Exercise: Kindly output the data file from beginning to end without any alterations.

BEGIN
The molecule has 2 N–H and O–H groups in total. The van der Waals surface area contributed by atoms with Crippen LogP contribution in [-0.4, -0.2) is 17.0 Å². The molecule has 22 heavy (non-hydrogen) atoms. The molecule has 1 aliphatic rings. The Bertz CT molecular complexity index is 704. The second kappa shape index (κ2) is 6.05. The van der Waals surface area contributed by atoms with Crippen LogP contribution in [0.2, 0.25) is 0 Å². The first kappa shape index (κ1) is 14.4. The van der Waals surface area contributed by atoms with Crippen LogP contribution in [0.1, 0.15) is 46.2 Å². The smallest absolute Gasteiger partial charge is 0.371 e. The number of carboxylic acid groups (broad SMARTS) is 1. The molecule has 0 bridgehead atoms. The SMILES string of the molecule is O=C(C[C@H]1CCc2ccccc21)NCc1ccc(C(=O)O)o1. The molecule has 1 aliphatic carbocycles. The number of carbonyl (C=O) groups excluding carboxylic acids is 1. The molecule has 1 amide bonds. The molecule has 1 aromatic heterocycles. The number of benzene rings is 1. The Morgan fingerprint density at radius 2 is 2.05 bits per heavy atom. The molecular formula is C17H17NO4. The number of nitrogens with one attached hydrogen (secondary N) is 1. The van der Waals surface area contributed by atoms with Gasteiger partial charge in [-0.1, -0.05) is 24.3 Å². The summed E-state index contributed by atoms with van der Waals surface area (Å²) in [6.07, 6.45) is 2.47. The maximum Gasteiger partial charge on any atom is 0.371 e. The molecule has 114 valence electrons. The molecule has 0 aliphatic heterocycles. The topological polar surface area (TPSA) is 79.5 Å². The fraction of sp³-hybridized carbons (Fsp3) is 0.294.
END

The molecule has 2 N–H and O–H groups in total. The van der Waals surface area contributed by atoms with Crippen LogP contribution in [-0.4, -0.2) is 17.0 Å². The molecule has 22 heavy (non-hydrogen) atoms. The molecule has 1 aliphatic rings. The Bertz CT molecular complexity index is 704. The second kappa shape index (κ2) is 6.05. The van der Waals surface area contributed by atoms with Crippen LogP contribution in [0.2, 0.25) is 0 Å². The first kappa shape index (κ1) is 14.4. The van der Waals surface area contributed by atoms with Crippen LogP contribution in [0.1, 0.15) is 46.2 Å². The smallest absolute Gasteiger partial charge is 0.371 e. The number of carboxylic acid groups (broad SMARTS) is 1. The molecule has 0 bridgehead atoms. The SMILES string of the molecule is O=C(C[C@H]1CCc2ccccc21)NCc1ccc(C(=O)O)o1. The molecule has 1 aliphatic carbocycles. The number of carbonyl (C=O) groups excluding carboxylic acids is 1. The molecule has 1 amide bonds. The molecule has 1 aromatic heterocycles. The number of benzene rings is 1. The Morgan fingerprint density at radius 2 is 2.05 bits per heavy atom. The molecular formula is C17H17NO4. The number of nitrogens with one attached hydrogen (secondary N) is 1. The van der Waals surface area contributed by atoms with Gasteiger partial charge in [-0.1, -0.05) is 24.3 Å². The summed E-state index contributed by atoms with van der Waals surface area (Å²) in [6.07, 6.45) is 2.47. The maximum Gasteiger partial charge on any atom is 0.371 e. The molecule has 114 valence electrons. The molecule has 0 aliphatic heterocycles. The topological polar surface area (TPSA) is 79.5 Å². The fraction of sp³-hybridized carbons (Fsp3) is 0.294.